Project Summary

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Historical Context

The last time Weston residents invested in a major safety and beautification project for the Town Center was 1912 when Arthur Shurtleff, an important landscape architect, was hired to design the beautiful and historically significant Town Green. Catalyzed by the emerging “menace of the motorcar” and stormwater issues in the low-lying area behind the old town hall, Mr. Shurtleff’s elegant solution was as much a place-making project as a technical response. It’s been 104 years since that landmark achievement. The Historical Commission has a write-up on the history of this area.

Shurtleff Plan (1912)
Arthur Shurtleff’s original plan from 1912 created the Town Common that we know today. The trees were strategically positioned in order to direct important views through the Town Common, and from the Common to the Town Center.

Safety and Beautification

Fast-forward to now and Boston Post Road has become a by-pass to the Route 20 by-pass, with cars speeding through the Town Center during non-rush hour times, and paralyzed at rush hour by the confounding Church Street/School Street intersection. The Town Center Project will dramatically increases pedestrian safety with better-located and shorter crosswalks, better sight-lines, and traffic calming strategies.

At the same time, the Project will improve the pedestrian connections and views between the Town Green, Josiah Smith Tavern and the Weston Art & Innovation Center, and the commercial heart of the Town. The updated Town Center will make it easier for people to park once and walk, rather than drive short distances while doing errands.

View 02 cropped
This view looking north from above Brothers Marketplace shows the improved, easier-to-navigate parking, as well as the three new open spaces: The Terrace (left foreground), Town Square (center), and Knox Park (background next to the pharmacy). Additionally, connectivity between the Town Center, Town Green, and Town Hall (visible in the far background) is improved, both physically and perceptually.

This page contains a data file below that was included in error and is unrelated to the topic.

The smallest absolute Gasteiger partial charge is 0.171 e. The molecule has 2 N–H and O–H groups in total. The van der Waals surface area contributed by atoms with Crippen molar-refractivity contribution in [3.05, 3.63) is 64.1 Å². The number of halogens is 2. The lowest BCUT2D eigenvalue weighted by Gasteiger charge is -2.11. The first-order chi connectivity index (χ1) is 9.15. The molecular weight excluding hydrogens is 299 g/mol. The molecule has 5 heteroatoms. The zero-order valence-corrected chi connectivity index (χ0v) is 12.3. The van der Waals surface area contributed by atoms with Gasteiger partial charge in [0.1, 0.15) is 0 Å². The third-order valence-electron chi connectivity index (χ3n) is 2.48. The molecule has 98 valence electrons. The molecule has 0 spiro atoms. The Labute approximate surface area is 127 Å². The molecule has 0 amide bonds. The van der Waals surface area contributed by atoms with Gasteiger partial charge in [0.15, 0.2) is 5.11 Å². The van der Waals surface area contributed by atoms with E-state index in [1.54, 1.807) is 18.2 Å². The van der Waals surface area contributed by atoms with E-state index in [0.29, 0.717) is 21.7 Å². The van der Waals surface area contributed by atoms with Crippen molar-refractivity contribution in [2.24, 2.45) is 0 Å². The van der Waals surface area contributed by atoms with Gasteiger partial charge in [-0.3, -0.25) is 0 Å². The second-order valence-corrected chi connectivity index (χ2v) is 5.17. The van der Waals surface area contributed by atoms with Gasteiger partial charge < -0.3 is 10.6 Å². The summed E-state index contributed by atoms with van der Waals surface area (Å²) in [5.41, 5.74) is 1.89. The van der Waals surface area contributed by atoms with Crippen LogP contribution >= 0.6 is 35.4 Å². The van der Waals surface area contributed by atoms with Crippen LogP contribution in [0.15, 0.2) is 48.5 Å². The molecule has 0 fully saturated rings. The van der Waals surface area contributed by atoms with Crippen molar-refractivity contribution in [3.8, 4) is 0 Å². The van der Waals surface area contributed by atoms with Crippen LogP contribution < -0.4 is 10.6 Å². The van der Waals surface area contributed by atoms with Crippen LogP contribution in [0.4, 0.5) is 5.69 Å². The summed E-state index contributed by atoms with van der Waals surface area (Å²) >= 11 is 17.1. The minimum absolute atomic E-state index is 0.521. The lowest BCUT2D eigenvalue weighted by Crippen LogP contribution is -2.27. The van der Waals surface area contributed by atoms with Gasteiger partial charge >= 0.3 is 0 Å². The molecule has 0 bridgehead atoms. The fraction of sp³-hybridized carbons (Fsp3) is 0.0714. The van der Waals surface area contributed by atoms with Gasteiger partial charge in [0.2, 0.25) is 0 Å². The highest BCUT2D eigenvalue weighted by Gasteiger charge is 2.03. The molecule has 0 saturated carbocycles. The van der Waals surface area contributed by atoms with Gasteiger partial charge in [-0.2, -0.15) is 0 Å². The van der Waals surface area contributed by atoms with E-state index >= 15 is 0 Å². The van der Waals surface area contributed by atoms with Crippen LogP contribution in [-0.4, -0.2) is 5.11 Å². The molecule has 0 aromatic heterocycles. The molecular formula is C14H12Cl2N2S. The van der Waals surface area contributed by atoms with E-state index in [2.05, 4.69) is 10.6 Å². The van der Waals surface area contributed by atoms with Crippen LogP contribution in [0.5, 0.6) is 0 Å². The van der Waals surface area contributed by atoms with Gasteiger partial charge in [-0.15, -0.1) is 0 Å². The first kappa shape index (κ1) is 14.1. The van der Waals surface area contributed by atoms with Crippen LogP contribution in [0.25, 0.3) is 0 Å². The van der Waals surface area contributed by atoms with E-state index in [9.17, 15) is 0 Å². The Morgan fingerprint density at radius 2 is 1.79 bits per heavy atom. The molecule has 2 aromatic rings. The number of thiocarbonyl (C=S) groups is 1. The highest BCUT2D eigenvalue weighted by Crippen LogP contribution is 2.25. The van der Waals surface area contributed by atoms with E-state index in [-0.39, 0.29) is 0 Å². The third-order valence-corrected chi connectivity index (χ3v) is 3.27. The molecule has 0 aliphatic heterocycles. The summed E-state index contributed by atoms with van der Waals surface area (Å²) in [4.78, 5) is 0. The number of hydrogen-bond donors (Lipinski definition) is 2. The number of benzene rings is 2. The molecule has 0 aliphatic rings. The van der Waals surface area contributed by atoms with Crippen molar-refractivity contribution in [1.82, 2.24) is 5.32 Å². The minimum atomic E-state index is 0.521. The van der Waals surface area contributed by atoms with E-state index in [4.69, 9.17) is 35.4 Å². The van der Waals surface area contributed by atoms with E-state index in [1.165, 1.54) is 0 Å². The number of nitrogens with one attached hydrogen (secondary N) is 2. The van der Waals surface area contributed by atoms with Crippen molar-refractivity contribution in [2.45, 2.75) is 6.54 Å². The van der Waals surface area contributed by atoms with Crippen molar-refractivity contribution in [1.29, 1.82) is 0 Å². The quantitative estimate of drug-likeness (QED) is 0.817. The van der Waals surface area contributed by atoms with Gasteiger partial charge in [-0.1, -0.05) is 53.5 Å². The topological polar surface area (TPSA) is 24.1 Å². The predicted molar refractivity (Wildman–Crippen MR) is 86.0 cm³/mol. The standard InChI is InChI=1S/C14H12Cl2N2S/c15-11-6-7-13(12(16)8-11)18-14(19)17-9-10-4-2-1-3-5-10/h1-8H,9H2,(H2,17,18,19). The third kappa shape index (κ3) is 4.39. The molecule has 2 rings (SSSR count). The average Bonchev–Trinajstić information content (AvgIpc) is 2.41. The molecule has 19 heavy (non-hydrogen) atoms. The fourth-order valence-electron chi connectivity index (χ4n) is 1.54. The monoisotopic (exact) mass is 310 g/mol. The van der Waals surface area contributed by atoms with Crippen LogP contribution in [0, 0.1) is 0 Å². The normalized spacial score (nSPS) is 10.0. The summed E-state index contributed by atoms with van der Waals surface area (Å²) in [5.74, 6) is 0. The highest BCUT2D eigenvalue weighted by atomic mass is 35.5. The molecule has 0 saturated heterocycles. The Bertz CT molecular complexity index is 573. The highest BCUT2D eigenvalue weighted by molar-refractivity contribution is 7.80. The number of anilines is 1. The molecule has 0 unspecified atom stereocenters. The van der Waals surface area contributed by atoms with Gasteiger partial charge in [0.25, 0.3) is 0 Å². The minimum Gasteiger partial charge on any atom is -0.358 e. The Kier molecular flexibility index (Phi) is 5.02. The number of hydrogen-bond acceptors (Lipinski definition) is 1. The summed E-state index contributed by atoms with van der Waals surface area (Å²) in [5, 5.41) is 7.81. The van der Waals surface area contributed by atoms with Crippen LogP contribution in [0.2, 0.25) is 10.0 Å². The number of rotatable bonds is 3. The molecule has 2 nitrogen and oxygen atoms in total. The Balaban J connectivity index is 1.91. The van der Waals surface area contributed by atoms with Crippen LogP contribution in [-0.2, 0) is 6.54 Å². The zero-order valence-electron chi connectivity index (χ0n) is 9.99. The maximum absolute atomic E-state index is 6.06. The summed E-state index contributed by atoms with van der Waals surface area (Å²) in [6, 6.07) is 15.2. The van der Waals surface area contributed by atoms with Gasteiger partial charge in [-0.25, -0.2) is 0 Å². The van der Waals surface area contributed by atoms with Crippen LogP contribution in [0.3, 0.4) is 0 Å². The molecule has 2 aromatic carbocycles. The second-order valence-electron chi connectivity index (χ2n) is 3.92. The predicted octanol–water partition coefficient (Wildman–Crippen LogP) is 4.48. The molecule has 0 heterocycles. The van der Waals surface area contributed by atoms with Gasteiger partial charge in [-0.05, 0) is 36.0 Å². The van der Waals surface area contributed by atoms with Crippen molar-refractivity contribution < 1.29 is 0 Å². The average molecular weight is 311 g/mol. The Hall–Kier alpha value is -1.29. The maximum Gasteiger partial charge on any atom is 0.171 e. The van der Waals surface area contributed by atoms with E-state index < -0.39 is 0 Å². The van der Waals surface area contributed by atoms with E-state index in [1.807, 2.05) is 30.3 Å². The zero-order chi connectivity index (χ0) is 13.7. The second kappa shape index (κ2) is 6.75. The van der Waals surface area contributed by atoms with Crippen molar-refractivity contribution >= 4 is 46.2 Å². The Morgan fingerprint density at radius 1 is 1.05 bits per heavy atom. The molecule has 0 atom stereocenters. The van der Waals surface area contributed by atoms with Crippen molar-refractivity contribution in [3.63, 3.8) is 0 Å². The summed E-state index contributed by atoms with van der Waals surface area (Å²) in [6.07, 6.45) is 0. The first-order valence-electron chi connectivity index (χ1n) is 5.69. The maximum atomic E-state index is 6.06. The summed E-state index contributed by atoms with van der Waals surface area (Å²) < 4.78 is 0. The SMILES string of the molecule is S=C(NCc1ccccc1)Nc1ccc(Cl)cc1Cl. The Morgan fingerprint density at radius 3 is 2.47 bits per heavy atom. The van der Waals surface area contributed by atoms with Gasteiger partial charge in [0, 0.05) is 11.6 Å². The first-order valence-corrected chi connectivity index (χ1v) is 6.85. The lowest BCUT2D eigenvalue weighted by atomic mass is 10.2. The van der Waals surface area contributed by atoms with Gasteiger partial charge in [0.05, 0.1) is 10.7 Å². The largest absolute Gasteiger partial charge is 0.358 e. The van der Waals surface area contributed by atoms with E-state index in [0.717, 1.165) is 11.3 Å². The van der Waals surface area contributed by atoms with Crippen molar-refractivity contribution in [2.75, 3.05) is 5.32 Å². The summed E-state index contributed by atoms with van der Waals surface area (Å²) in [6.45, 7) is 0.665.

Circulation and Parking

The Project will not reduce the number of parking spaces, but rather consolidates them at the most convenient and desirable locations. At the same time, the turning radii for fire trucks and service and delivery vehicles have been carefully considered. The result is a better arrangement of driveways and parking areas that will be more functional, intuitive, and attractive for customers and visitors.

Parking Diagram cropped
Diagram illustrating the redistribution of parking spaces across the Town Center (not to exact detail). The purpose of this improved design is to make parking simpler, and for visitors to park once and walk between various businesses in Town Center, rather than driving and parking multiple times per visit, as is more common today.

Improved Sidewalks

The plan was predicated on putting Boston Post Road on a “lane diet” that doesn’t reduce the number of lanes or traffic capacity, but rather maintains a constant 12 foot lane dimension through the Town Center. This allows for the widening of sidewalks precisely where the sidewalks are in need of the most attention. In addition, the real estate gained by the “lane diet” will allow for better transitions from the sloped driveways on the south side of Boston Post Road. In the future, delivery trucks won’t bottom out when exiting the Brother’s Marketplace service area.

Reclaimed Space Diagram resized
By maintaining consistent lane widths, improving sidewalk conditions, and simplifying circulation patterns, nearly one acre of land is reclaimed for pedestrians (represented in blue). The result is a more continuous and accessible Town Center, with the addition of three new open spaces.